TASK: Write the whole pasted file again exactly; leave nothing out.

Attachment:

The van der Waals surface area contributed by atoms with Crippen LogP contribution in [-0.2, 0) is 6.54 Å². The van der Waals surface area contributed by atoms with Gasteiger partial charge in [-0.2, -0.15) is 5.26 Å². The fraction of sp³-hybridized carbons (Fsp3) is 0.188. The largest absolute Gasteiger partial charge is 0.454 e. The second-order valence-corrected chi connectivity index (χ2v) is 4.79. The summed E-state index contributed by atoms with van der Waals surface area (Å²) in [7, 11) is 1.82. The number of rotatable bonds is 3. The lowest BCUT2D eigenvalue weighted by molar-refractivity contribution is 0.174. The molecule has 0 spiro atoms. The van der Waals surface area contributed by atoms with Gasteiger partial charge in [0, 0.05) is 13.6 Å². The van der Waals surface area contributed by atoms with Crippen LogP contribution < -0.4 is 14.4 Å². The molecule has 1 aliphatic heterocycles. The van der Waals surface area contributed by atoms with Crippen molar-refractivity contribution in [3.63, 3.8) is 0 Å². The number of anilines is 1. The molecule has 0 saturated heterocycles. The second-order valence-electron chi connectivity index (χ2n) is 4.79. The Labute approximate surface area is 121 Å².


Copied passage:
The van der Waals surface area contributed by atoms with Crippen LogP contribution in [-0.2, 0) is 6.54 Å². The van der Waals surface area contributed by atoms with Gasteiger partial charge in [-0.2, -0.15) is 5.26 Å². The fraction of sp³-hybridized carbons (Fsp3) is 0.188. The largest absolute Gasteiger partial charge is 0.454 e. The second-order valence-corrected chi connectivity index (χ2v) is 4.79. The summed E-state index contributed by atoms with van der Waals surface area (Å²) in [7, 11) is 1.82. The number of rotatable bonds is 3. The lowest BCUT2D eigenvalue weighted by molar-refractivity contribution is 0.174. The molecule has 0 spiro atoms. The van der Waals surface area contributed by atoms with Gasteiger partial charge in [0, 0.05) is 13.6 Å². The van der Waals surface area contributed by atoms with Crippen LogP contribution < -0.4 is 14.4 Å². The molecule has 1 aliphatic heterocycles. The van der Waals surface area contributed by atoms with Crippen molar-refractivity contribution in [3.63, 3.8) is 0 Å². The number of anilines is 1. The molecule has 0 saturated heterocycles. The second-order valence-electron chi connectivity index (χ2n) is 4.79. The Labute approximate surface area is 121 Å².